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Different species of spirochetes cause human diseases ranging from syphilis to Lyme disease, and Chunhao (Chris) Li, an assistant professor in UB’s Department of Oral Biology, has secured more than $1.6 million to study these tiny creatures.
Funding from the American Heart Association and four concurrent grants from the National Institutes of Health—two from the National Institute of Allergy and Infectious Diseases and two from the National Institute of Dental and Craniofacial Research—are supporting Li’s research into spirochetes. In particular, Li is studying Borrelia burgdorferi, the species responsible for Lyme disease, and Treponema denticola, a species strongly associated with periodontal disease.
Li joined UB in 2005 after completing postdoctoral research and teaching at West Virginia University, where he worked with Nyles Charon, one of the world’s leading experts on spirochetes. A native of China who studied and taught at the Chinese Academy of Preventive Medicine in Beijing before moving to the U.S. to continue his work, he now directs his own lab at UB.
Li started research on spirochetes after graduating from medical school in China and working in a hospital for two years. He was interested in infectious diseases and went to graduate school for more study; his mentor and PhD director was an expert on spirochetes, and that set Li on his career path.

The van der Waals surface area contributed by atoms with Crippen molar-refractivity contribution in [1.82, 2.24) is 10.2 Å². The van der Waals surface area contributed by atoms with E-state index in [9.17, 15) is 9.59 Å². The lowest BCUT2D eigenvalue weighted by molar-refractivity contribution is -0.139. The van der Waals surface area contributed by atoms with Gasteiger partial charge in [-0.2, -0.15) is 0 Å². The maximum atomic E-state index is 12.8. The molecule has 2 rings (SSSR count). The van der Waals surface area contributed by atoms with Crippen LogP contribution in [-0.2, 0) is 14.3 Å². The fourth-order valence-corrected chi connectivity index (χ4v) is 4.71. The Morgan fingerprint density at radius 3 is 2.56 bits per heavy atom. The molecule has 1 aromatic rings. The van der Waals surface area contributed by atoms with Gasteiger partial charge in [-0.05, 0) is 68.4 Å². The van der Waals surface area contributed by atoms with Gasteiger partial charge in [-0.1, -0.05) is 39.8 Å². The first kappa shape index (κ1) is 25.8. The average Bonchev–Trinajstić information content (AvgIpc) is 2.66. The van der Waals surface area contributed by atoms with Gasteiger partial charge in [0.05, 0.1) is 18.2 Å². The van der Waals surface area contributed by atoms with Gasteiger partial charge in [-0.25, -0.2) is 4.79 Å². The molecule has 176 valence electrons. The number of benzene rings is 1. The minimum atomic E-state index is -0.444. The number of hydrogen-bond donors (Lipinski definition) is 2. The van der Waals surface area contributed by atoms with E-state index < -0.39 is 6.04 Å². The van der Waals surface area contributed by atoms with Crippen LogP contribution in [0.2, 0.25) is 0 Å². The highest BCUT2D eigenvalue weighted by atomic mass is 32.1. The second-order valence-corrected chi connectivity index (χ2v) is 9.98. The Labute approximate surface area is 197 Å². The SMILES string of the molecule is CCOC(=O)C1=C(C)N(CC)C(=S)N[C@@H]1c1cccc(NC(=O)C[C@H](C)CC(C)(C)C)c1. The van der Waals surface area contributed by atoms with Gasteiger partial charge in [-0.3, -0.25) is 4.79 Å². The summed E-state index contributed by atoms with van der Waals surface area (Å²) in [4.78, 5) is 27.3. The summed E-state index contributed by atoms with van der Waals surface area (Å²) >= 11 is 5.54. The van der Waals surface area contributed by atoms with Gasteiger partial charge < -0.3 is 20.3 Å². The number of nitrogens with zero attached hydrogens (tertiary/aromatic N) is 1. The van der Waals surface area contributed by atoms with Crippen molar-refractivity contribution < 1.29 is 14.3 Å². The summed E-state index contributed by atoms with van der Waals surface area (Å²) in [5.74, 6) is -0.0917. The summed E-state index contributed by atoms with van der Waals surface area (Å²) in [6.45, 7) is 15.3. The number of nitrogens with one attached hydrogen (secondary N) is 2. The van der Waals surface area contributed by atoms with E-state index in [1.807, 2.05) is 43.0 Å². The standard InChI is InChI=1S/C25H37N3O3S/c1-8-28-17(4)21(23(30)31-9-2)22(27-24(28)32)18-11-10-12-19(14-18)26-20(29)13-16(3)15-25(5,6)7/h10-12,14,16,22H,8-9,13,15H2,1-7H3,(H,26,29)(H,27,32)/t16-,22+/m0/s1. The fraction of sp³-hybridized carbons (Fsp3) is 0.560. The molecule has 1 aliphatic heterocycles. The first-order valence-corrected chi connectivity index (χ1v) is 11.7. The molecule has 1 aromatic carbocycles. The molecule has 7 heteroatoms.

Li’s research on Treponema denticola investigates how this bacterium dodges the human immune response. He and his team have discovered that a protein the bacterium produces can cleave human antibodies, which alert the human body to the presence of foreign pathogens. The protein also can prevent the activation of polymorphonuclear leukocytes, a type of white blood cell that can destroy bacterial cells.
One of Li’s recent research successes is the development of a reliable method for producing genetic mutants of Treponema denticola in large enough quantity to study.
In Borrelia burgdorferi, Li is studying motility and chemotaxis—the bacteria’s ability to move in particular directions and select destinations—and the roles that these characteristics play in causing disease. Spirochetes are shaped like long coils and travel with a wave-like motion. Reversing course requires the coordination of their flagella from each end. In earlier research, Li showed in a mouse model that removing a gene that codes a protein essential for that coordination prevented the bacteria from causing disease.
In a different line of inquiry, Li is examining another potentially exploitable vulnerability: the internal signaling that allows Borrelia burgdorferi to switch genes on and off to adapt to the host environments of human and tick, with their different temperatures and immune responses. Li has described a two-component signal sequence. Interrupting either component presumably would prevent the spirochete from infecting people.
From UB, Li is making discoveries with the potential to improve the health of people around the world.
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